I hope that it summarized in an honest and comprehensive way the arguments of the discussion. It does as I have understood them at least.

The destructive edit problem
Now to go back to the initial topic. It certainly wouldn't be a problem to simplify what I have called "involuntary spam" provided something like that is actually there. Removing nodes exceeding the image resolution is desirable and I am not talking about that when I discuss this particular case of (probably well intentioned) vandalism. Using automated tools to "simplify" creates forest where there are no forests, sharp angles where the forest is smooth. This is what I call a destructive edit (it regresses the data away from the physical world) and constitutes the initial concern triggering the discussion. It is one thing to map according to one's own vision of what OSM should and shouldn't be. It is a complete other thing to actively degrade the existing data according to this subjective vision. I still don't know how to address that problem as the discussion stayed most of the time out of topic.

The metaphor
The reason why this discussion has also been frustrating from my point of view is the following.
It's like a person voluntarily cleaning a street and removing litter to improve the neighborhood. This person might be a weirdo as she uses a toothbrush instead of a broom to clean particular places in the street. Now comes another person dumping garbage on the street. The original volunteer addresses the problem to the municipal council and the discussion focuses only on how bad it is to use a toothbrush instead of a broom. Some members of the council also argue that it is customary to clean the street from east to west and not the other way around while another municipal councillor issues threats against the volunteer cleaner.

As all metaphors, It is debatable but it does at the very least outlines my own subjective perception of the discussion. 

Let me reiterate my hopes that everybody feels understood as well as the hopes that some will sincerely consider my arguments as I considered theirs.


Le jeu. 30 juin 2022 à 18:30, RB <> a écrit :
I am sorry but I don't agree with their arguments and I have addressed them before. Let me restate.

Sarah makes the argument that the forest changes. Of course it does. I think that precise mapping in this case is a feature not a bug as it will in the future allow us to study the evolution of the vegetation.

Mark makes the argument that some of the precise forests are "wrong" and again, in some cases, he is right. I am afraid it applies to the complete set of OSM data. At some point, it should be deleted and corrected with better sources. 

Both these statements are valid but not as a counter argument to the precise mapping in general.

I do however agree that at times, the mapping, below let's say one meter, doesn't make sense as the source doesn't have this accuracy. It is probably the only objective point in the discussion and I will pay attention to the zoom levels in JOSM.

"4) On the appropriate pages in the Wiki, we insert the points made by Sarah and Marc and lay down that it is not appropriate to map forest limits with more than one node every 10 m (or so). This in order to prevent that mappers in a “gamification-mood” come to the idea to artificially create an excessive number of nodes with the main purpose of improving their ranking in the contributor’s statistics (@Pan: Maybe you did notice that you are currently ranked #1 in Switzerland’s OSMstats?)."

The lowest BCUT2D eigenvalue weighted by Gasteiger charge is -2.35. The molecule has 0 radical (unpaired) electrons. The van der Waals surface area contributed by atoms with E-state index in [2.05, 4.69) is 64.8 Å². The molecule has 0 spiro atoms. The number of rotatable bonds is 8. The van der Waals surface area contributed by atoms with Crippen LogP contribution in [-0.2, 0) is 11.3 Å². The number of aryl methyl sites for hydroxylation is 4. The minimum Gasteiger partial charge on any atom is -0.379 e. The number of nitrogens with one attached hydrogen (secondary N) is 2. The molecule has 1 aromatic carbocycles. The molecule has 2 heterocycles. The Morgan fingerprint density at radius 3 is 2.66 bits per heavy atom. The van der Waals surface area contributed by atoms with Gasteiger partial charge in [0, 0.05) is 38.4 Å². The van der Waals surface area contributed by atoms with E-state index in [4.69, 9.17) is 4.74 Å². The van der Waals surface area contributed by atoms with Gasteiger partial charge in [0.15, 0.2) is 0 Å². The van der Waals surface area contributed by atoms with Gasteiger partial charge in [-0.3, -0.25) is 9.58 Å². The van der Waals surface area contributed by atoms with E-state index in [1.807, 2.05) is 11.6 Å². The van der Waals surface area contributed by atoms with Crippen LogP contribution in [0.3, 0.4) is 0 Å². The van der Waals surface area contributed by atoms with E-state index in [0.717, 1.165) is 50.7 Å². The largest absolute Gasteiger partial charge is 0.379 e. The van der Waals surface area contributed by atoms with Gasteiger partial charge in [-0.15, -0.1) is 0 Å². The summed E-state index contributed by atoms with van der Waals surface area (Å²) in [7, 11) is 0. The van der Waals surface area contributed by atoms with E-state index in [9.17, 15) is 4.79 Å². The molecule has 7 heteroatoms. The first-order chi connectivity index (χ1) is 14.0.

This is again offending.

1. It is not my motivation
2. The motivation behind people mapping is totally irrelevant (why do people map camping places instead of water streams?
3. If you look at this page, you will see that I have mapped a lot of other features. A lot.


Le jeu. 30 juin 2022 à 18:12, Michael Flamm <> a écrit :

Hello RB/Pan,

To be honest, debating with you Is a bit frustrating because you seem to obviously ignore the strong points made by Sarah & Marc, and furthermore you don’t answer the precise questions that were directed to you.

As I see it, Sarah and Marc have demonstrated that your over-use of nodes is simply wrong from a conceptual point of view. Thus, we are not anymore in the realm of “tastes and colors”, as you seem to understand it. Frankly, I hope you will acknowledge that because, if not, this thread will not come to a constructive conclusion.

My “Swiss Compromise”-Proposal to get there would be:

1) The community acknowledges your effort in detailing landuse=forest mapping on a quite impressive area.

2) On your side, you acknowledge that you created landuse cover objects with an excessive number of nodes and you adapt your future mapping activity in accordance.

3) The  community does not start a massive effort to simplify the objects you created, because there are lots of other things where mapping energy can be directed at, bringing much more added value to the map. 

4) On the appropriate pages in the Wiki, we insert the points made by Sarah and Marc and lay down that it is not appropriate to map forest limits with more than one node every 10 m (or so). This in order to prevent that mappers in a “gamification-mood” come to the idea to artificially create an excessive number of nodes with the main purpose of improving their ranking in the contributor’s statistics (@Pan: Maybe you did notice that you are currently ranked #1 in Switzerland’s OSMstats?).

What do you think about these proposals?